- The Washington Times - Tuesday, October 13, 2009

PHILADELPHIA | A tall construction lift toppled over and struck a downtown Philadelphia apartment building Monday, killing a construction worker who fell 125 feet.

Investigators want to know whether the 40-year-old victim was strapped into the bucket of the boom lift as he worked on a church roof near Rittenhouse Square. He may have free-fallen to the ground, they said.

“It doesn’t appear that he was secured properly. We would expect that he was tethered in,” Fire Commissioner Lloyd Ayers said. “We’re trying to find out if that’s the case.”

The cranelike lift apparently tipped over when it rode over a sidewalk grate, causing the grate to give way, Commissioner Ayers said.

The victim’s name was not immediately released pending family notification. He was pronounced dead at Hahnemann University Hospital shortly after 1:30 p.m. A co-worker described him as a married father from southern New Jersey who had worked for their company, Masonry Preservation Group, for more than 20 years.

“He was good people, and he was a safe guy,” said colleague Robert Howard, who arrived on scene from a nearby project.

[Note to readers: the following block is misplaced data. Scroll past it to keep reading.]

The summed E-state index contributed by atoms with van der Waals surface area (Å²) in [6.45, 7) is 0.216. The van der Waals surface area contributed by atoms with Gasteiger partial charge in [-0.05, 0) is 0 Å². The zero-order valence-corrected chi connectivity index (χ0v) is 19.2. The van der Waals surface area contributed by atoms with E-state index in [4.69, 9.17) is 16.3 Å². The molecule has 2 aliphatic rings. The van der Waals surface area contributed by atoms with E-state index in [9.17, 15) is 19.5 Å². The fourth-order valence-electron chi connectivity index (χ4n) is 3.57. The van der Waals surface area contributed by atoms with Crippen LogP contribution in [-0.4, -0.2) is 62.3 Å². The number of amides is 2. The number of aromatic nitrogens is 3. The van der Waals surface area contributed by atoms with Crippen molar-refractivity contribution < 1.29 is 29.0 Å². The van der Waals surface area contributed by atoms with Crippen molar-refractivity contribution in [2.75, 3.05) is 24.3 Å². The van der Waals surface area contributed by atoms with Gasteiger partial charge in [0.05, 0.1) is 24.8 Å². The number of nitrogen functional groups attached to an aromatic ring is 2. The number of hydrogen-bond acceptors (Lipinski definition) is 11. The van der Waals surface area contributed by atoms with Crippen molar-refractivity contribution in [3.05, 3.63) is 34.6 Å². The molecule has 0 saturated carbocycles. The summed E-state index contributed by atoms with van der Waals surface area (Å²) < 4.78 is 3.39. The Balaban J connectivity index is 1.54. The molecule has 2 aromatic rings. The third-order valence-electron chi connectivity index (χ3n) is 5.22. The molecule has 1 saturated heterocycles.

The lift struck the corner of a five-story apartment building and knocked down a traffic pole before crashing into two parked vehicles on the street.

Three people in cars were treated for minor injuries from falling debris, including a woman in her 70s who suffered a broken arm. Tenants in the 13-unit apartment complex were evacuated, and none was injured.

Tenants have been told they can return at 8 p.m. Monday, according to resident Anna Martin.

“I just heard a really loud crash, and looked out my window and saw the two cars - a car and a truck - smashed in,” said tenant Stephanie Watts, 22, who was at home a floor below the damaged unit.

Maintenance work had been under way for about a week on the roof of the First Presbyterian Church near Rittenhouse Square at the center of an upscale neighborhood.

The lift initially fell relatively slowly, but picked up speed after it struck the building, said witness Robert Lee, a construction worker at an unrelated project nearby.

“He didn’t scream. He was just trying to work the controls,” Mr. Lee said.

Lawyer Gayle Sproul, whose office is across the street, said traffic was lighter than usual, fortunately, because of the Columbus Day holiday.

“The angle of the way it came down it would have just flattened anything on the sidewalk,” she said.

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